In addition, the supply of nurses has increased in the past decade as a growing number of nursing school graduates join baby boomers still on the job, Spetz said. “The baby boomers have been more career-focused than any generation preceding them,” she said. “They might not want to fully retire even if the recession lifts.”


However, other factors could increase demand for RNs and drive up salaries. “What we would expect is that as the economy improves and as the Affordable Care Act allows more people with insurance to seek healthcare, we would see demand for nurses go up,” said Spetz. “Also, as baby boomers age and require more healthcare, this could also drive up demand for services.”

Nurse staffing ratio laws also may increase the number of positions available in hospitals, said Brannen Betz, general manager of Aureus Medical Group, a national nurse staffing company. According to the American Nurses Association, 15 states have enacted legislation or adopted regulations to address nurse staffing. “Many states are moving toward mandating nurse-to-patient ratios, and this could be the best thing that happens to nurses,” Betz said.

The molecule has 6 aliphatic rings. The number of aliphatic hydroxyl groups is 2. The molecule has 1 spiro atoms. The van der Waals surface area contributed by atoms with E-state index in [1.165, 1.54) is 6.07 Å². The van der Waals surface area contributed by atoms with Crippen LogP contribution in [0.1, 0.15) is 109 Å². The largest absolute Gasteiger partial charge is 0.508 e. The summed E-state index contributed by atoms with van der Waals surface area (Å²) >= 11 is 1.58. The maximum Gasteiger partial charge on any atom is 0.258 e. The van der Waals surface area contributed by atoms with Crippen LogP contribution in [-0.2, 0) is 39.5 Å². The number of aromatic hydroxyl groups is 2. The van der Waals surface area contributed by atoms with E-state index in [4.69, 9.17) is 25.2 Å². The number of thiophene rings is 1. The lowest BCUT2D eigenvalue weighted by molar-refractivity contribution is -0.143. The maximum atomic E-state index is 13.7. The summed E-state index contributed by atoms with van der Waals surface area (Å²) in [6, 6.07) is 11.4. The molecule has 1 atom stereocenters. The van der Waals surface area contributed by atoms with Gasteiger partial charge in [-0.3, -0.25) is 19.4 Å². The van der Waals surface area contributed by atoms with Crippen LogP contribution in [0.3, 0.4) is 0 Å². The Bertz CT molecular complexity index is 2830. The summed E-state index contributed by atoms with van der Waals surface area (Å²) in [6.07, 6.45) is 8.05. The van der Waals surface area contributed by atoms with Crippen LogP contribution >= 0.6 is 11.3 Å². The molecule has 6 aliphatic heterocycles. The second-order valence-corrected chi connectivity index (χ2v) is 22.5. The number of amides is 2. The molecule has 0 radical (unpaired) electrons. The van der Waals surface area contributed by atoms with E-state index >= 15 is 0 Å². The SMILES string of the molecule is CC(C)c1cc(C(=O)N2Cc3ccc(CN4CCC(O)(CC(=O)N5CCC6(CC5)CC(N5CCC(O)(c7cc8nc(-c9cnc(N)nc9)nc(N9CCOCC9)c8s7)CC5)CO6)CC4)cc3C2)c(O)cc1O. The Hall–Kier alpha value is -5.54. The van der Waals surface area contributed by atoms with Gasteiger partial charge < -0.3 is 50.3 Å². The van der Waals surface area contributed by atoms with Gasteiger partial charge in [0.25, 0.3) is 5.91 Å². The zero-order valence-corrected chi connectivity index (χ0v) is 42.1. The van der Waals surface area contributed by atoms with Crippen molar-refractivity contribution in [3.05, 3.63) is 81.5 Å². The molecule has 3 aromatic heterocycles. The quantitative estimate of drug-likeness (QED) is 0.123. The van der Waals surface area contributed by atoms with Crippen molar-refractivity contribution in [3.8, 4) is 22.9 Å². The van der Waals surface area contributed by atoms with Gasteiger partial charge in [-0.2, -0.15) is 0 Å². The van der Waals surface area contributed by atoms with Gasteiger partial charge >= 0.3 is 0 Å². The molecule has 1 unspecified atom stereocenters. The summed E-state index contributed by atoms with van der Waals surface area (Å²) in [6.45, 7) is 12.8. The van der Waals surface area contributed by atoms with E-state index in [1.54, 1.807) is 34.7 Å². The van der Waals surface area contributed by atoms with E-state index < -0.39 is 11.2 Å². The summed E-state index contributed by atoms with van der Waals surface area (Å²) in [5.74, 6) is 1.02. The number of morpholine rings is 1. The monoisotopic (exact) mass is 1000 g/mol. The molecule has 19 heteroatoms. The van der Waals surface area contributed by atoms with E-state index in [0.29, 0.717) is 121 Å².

Maximum trajectory

As healthcare employers prepare for these changes, nurses can position themselves to stand out from their competition.

“We are no longer just putting someone in the job because they have a credential,” said Julie Hill, RN, BSN, CHCR, RACR, recruitment coordinator for Georgetown Hospital System in South Carolina and vice president of NAHCR. “Now we have a larger applicant pool, so we can select the best nurse for the job. Many hospitals use behavioral assessment tools so they can make sure that an individual has the positive service attributes that lead to good hospital consumer assessment scores and less likelihood of turnover.”

Georgetown uses a behavioral assessment tool combined with a separate reference assessment tool, Hill said. Hospitals are looking for nurses who are flexible, customer-focused, compassionate, have a strong work ethic and work well with team members, she said.